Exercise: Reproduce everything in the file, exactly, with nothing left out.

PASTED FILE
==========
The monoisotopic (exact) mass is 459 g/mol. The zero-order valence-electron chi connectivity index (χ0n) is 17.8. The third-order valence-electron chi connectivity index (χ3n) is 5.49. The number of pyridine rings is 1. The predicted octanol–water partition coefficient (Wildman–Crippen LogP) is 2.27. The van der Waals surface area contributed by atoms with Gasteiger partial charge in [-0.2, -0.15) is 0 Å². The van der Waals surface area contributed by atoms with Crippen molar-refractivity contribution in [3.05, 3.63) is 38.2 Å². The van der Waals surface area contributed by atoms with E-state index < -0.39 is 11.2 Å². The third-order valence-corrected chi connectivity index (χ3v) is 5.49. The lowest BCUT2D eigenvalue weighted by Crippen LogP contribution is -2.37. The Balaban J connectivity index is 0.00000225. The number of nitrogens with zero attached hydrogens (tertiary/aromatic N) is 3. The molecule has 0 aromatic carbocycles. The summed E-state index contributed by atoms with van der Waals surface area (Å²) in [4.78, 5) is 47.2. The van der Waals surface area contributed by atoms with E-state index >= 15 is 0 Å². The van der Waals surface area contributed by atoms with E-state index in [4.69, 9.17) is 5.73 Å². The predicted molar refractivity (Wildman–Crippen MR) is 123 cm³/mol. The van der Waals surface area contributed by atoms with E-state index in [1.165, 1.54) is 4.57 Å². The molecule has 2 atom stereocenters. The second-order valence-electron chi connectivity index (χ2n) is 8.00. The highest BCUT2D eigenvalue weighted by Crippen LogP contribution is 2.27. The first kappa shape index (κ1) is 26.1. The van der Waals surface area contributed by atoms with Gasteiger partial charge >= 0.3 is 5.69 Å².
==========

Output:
The monoisotopic (exact) mass is 459 g/mol. The zero-order valence-electron chi connectivity index (χ0n) is 17.8. The third-order valence-electron chi connectivity index (χ3n) is 5.49. The number of pyridine rings is 1. The predicted octanol–water partition coefficient (Wildman–Crippen LogP) is 2.27. The van der Waals surface area contributed by atoms with Gasteiger partial charge in [-0.2, -0.15) is 0 Å². The van der Waals surface area contributed by atoms with Crippen molar-refractivity contribution in [3.05, 3.63) is 38.2 Å². The van der Waals surface area contributed by atoms with E-state index < -0.39 is 11.2 Å². The third-order valence-corrected chi connectivity index (χ3v) is 5.49. The lowest BCUT2D eigenvalue weighted by Crippen LogP contribution is -2.37. The Balaban J connectivity index is 0.00000225. The number of nitrogens with zero attached hydrogens (tertiary/aromatic N) is 3. The molecule has 0 aromatic carbocycles. The summed E-state index contributed by atoms with van der Waals surface area (Å²) in [4.78, 5) is 47.2. The van der Waals surface area contributed by atoms with E-state index >= 15 is 0 Å². The van der Waals surface area contributed by atoms with E-state index in [4.69, 9.17) is 5.73 Å². The predicted molar refractivity (Wildman–Crippen MR) is 123 cm³/mol. The van der Waals surface area contributed by atoms with E-state index in [1.165, 1.54) is 4.57 Å². The molecule has 2 atom stereocenters. The second-order valence-electron chi connectivity index (χ2n) is 8.00. The highest BCUT2D eigenvalue weighted by Crippen LogP contribution is 2.27. The first kappa shape index (κ1) is 26.1. The van der Waals surface area contributed by atoms with Gasteiger partial charge >= 0.3 is 5.69 Å².